Does the title make you think six months ago I was in prison? It’s part true. Prison doesn’t have to be tangibly “behind bars”. It can mean trapped, inescapable, desperate, lonely, scary…And many other things. For me, my prison was post partum depression. And I’m proud to say I’ve been going to weekly therapy for six months, and I’m slowly doing much better.
I should have never gotten post partum depression.
I always wanted to be a mom. Go to college, marry the boy, make the babies. That was the plan and I was going to be amazing at it. I was going to find perfect peace and joy in being a mother. So much so, I knew I wanted to quit my successful career and stay home with my babies. Sounds ideal, right??
After my first child, I continued to work full time. I had zero signs of post partum with her. Not while home with her right after she was born, not four months later when I tearfully dropped her off at daycare full time, and not as she became a noticeably strong-willed toddler. I was happy, challenged, successful, proud and joyful.
But I still had dreams of staying home with my babies.
It was what my mom did. It was what my sister did. It was what I should do. I even felt God tell me in a moment of stillness that I should stay home, before I was pregnant with my second.
So I obeyed. We set things up so I could stay home with the kids. I was going to start this new lifestyle the day my son was to be born. Crash course. With a strong-willed toddler staying home now too. With a new baby. While recovering from a C-section. I’ll be fine. We’ll be fine. It’s great. I’m being obedient.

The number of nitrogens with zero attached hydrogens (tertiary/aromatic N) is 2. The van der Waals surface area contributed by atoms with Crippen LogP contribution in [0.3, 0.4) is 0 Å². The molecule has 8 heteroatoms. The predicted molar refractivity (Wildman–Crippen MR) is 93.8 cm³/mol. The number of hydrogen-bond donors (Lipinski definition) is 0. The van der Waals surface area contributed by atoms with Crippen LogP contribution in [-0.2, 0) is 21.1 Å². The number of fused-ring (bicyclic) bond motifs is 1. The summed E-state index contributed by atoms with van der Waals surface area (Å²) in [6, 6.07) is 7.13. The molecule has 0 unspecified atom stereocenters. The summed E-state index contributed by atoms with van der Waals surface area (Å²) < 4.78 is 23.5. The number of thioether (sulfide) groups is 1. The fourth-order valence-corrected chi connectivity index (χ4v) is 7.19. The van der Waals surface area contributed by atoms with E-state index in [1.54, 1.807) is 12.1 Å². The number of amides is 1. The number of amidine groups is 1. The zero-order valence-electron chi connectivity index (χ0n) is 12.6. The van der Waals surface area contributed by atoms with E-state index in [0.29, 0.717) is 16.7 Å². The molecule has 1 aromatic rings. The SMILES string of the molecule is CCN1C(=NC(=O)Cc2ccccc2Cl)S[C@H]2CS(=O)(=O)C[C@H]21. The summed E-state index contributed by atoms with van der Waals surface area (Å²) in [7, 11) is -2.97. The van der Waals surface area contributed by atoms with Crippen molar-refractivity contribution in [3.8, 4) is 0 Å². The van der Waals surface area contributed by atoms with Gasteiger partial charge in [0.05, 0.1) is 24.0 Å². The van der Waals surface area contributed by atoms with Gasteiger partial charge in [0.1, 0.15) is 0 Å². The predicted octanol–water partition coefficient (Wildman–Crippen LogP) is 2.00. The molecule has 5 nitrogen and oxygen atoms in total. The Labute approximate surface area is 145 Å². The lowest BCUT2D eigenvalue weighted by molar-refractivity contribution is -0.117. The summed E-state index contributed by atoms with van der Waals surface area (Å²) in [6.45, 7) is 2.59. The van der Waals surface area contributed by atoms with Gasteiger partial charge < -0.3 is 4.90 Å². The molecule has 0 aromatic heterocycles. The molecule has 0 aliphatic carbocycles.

Things turned fairly quickly for me. My sunny disposition, faded to confusion, loneliness, stress, anxiety, fear, incapability, overwhelm, anger…(I had a long list of symptoms, I’ll spare every detail). I will say, I never felt suicidal or felt I wanted to harm my children (Thank God). I wrestled with all of this for far too long on my own. Spiraling deeper and deeper into my symptoms, barely functioning day to day.
I made the call.
I needed out. I needed someone professionally trained to help a person through this to pull me out. I called a helpline through my insurance to talk with them. To find help. To find a therapist. It happened quickly and efficiently. I started going every Tuesday.
Tuesday’s became my favorite day. Something I really look forward to. It’s the day I get to focus on ME. Something, I’ve learned, that is imperative to making this whole mom-sanity thing work. Something, I’ve also learned, that I struggle to do. That I know a lot of mom’s do. Everyone, everything, comes first. Then mom. But there is never enough time left for mom. So we must make time.
Therapy isn’t perfect. Some sessions I leave more confused, some sessions I leave frustrated that I didn’t get where I wanted. Some sessions I’m irritated with my therapists advice or homework.
Finding yourself is a long and hard process. Coming out of depression is a painful and tedious process.
But I’m here to say that it is a process so absolutely worth taking. Even if you’re not sure what is going on with you, but you just “feel off”. Go talk to someone. Take the time to figure things out. You may come out of it on your own over time, but that isn’t always the best road to take. Push the pride aside, and get the help you deserve.
**If you need help, specifically post partum depression help, or know someone you think may need help, please visit http://www.postpartum.net/ and reach out to your local helpline.**